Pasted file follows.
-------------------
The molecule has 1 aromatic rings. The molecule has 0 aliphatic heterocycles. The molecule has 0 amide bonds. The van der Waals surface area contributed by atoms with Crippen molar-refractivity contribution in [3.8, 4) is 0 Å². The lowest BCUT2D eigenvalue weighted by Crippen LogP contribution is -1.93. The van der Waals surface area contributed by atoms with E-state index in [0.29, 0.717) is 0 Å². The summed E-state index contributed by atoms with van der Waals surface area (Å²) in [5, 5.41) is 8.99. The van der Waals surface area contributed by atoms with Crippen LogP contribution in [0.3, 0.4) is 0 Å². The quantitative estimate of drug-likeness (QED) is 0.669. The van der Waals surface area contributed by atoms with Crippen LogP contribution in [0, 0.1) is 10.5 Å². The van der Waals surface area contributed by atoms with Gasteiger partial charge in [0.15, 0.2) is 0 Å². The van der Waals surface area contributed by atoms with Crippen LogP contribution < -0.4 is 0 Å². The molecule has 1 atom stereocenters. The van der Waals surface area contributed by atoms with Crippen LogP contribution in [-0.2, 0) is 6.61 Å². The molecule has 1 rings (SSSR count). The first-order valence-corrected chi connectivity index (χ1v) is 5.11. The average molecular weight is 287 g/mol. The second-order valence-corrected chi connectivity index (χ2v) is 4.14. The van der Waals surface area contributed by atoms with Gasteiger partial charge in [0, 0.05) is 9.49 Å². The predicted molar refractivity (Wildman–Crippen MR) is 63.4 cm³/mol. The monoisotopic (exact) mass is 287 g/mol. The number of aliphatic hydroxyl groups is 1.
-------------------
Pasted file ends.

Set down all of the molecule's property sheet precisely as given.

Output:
The molecule has 1 aromatic rings. The molecule has 0 aliphatic heterocycles. The molecule has 0 amide bonds. The van der Waals surface area contributed by atoms with Crippen molar-refractivity contribution in [3.8, 4) is 0 Å². The lowest BCUT2D eigenvalue weighted by Crippen LogP contribution is -1.93. The van der Waals surface area contributed by atoms with E-state index in [0.29, 0.717) is 0 Å². The summed E-state index contributed by atoms with van der Waals surface area (Å²) in [5, 5.41) is 8.99. The van der Waals surface area contributed by atoms with Crippen LogP contribution in [0.3, 0.4) is 0 Å². The quantitative estimate of drug-likeness (QED) is 0.669. The van der Waals surface area contributed by atoms with Crippen LogP contribution in [0, 0.1) is 10.5 Å². The van der Waals surface area contributed by atoms with Gasteiger partial charge in [0.15, 0.2) is 0 Å². The van der Waals surface area contributed by atoms with Crippen LogP contribution < -0.4 is 0 Å². The molecule has 1 atom stereocenters. The van der Waals surface area contributed by atoms with Crippen LogP contribution in [-0.2, 0) is 6.61 Å². The molecule has 1 rings (SSSR count). The first-order valence-corrected chi connectivity index (χ1v) is 5.11. The average molecular weight is 287 g/mol. The second-order valence-corrected chi connectivity index (χ2v) is 4.14. The van der Waals surface area contributed by atoms with Gasteiger partial charge in [0, 0.05) is 9.49 Å². The predicted molar refractivity (Wildman–Crippen MR) is 63.4 cm³/mol. The monoisotopic (exact) mass is 287 g/mol. The number of aliphatic hydroxyl groups is 1.